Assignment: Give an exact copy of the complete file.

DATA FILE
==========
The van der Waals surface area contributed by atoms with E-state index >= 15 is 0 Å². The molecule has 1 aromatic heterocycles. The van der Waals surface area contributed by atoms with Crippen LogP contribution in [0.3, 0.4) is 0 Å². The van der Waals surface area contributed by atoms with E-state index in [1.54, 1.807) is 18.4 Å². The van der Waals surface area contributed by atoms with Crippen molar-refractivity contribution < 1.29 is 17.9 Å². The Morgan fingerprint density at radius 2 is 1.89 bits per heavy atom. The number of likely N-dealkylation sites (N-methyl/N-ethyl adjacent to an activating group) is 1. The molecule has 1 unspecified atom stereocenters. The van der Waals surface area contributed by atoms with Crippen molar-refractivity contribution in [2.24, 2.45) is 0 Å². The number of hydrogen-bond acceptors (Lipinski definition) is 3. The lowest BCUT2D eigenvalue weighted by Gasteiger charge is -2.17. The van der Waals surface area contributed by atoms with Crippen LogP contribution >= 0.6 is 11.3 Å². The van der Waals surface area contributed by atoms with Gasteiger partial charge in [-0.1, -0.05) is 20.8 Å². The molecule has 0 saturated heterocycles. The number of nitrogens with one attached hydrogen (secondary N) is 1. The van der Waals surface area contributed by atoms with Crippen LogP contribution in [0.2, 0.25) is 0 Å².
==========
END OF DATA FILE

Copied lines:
The van der Waals surface area contributed by atoms with E-state index >= 15 is 0 Å². The molecule has 1 aromatic heterocycles. The van der Waals surface area contributed by atoms with Crippen LogP contribution in [0.3, 0.4) is 0 Å². The van der Waals surface area contributed by atoms with E-state index in [1.54, 1.807) is 18.4 Å². The van der Waals surface area contributed by atoms with Crippen molar-refractivity contribution < 1.29 is 17.9 Å². The Morgan fingerprint density at radius 2 is 1.89 bits per heavy atom. The number of likely N-dealkylation sites (N-methyl/N-ethyl adjacent to an activating group) is 1. The molecule has 1 unspecified atom stereocenters. The van der Waals surface area contributed by atoms with Crippen molar-refractivity contribution in [2.24, 2.45) is 0 Å². The number of hydrogen-bond acceptors (Lipinski definition) is 3. The lowest BCUT2D eigenvalue weighted by Gasteiger charge is -2.17. The van der Waals surface area contributed by atoms with Crippen LogP contribution >= 0.6 is 11.3 Å². The van der Waals surface area contributed by atoms with Gasteiger partial charge in [-0.1, -0.05) is 20.8 Å². The molecule has 0 saturated heterocycles. The number of nitrogens with one attached hydrogen (secondary N) is 1. The van der Waals surface area contributed by atoms with Crippen LogP contribution in [0.2, 0.25) is 0 Å².